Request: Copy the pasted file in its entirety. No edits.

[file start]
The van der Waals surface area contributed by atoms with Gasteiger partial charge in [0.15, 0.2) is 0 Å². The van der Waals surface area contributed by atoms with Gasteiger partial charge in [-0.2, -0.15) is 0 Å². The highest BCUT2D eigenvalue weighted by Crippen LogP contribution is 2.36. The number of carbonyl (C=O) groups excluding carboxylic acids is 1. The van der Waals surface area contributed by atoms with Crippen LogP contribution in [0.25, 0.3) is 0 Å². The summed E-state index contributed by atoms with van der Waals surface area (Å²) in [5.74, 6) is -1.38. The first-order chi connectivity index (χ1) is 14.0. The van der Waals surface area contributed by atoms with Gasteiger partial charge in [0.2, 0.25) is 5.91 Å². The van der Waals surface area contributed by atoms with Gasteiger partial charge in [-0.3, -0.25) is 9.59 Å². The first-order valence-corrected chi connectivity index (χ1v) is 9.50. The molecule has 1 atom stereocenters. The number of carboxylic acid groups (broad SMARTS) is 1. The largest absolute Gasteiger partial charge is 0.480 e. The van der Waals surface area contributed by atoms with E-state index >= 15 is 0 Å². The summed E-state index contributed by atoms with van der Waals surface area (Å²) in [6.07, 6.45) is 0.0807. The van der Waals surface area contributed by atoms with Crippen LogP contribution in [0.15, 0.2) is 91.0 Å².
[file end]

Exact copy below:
The van der Waals surface area contributed by atoms with Gasteiger partial charge in [0.15, 0.2) is 0 Å². The van der Waals surface area contributed by atoms with Gasteiger partial charge in [-0.2, -0.15) is 0 Å². The highest BCUT2D eigenvalue weighted by Crippen LogP contribution is 2.36. The number of carbonyl (C=O) groups excluding carboxylic acids is 1. The van der Waals surface area contributed by atoms with Crippen LogP contribution in [0.25, 0.3) is 0 Å². The summed E-state index contributed by atoms with van der Waals surface area (Å²) in [5.74, 6) is -1.38. The first-order chi connectivity index (χ1) is 14.0. The van der Waals surface area contributed by atoms with Gasteiger partial charge in [0.2, 0.25) is 5.91 Å². The van der Waals surface area contributed by atoms with Gasteiger partial charge in [-0.3, -0.25) is 9.59 Å². The first-order valence-corrected chi connectivity index (χ1v) is 9.50. The molecule has 1 atom stereocenters. The number of carboxylic acid groups (broad SMARTS) is 1. The largest absolute Gasteiger partial charge is 0.480 e. The van der Waals surface area contributed by atoms with E-state index >= 15 is 0 Å². The summed E-state index contributed by atoms with van der Waals surface area (Å²) in [6.07, 6.45) is 0.0807. The van der Waals surface area contributed by atoms with Crippen LogP contribution in [0.15, 0.2) is 91.0 Å².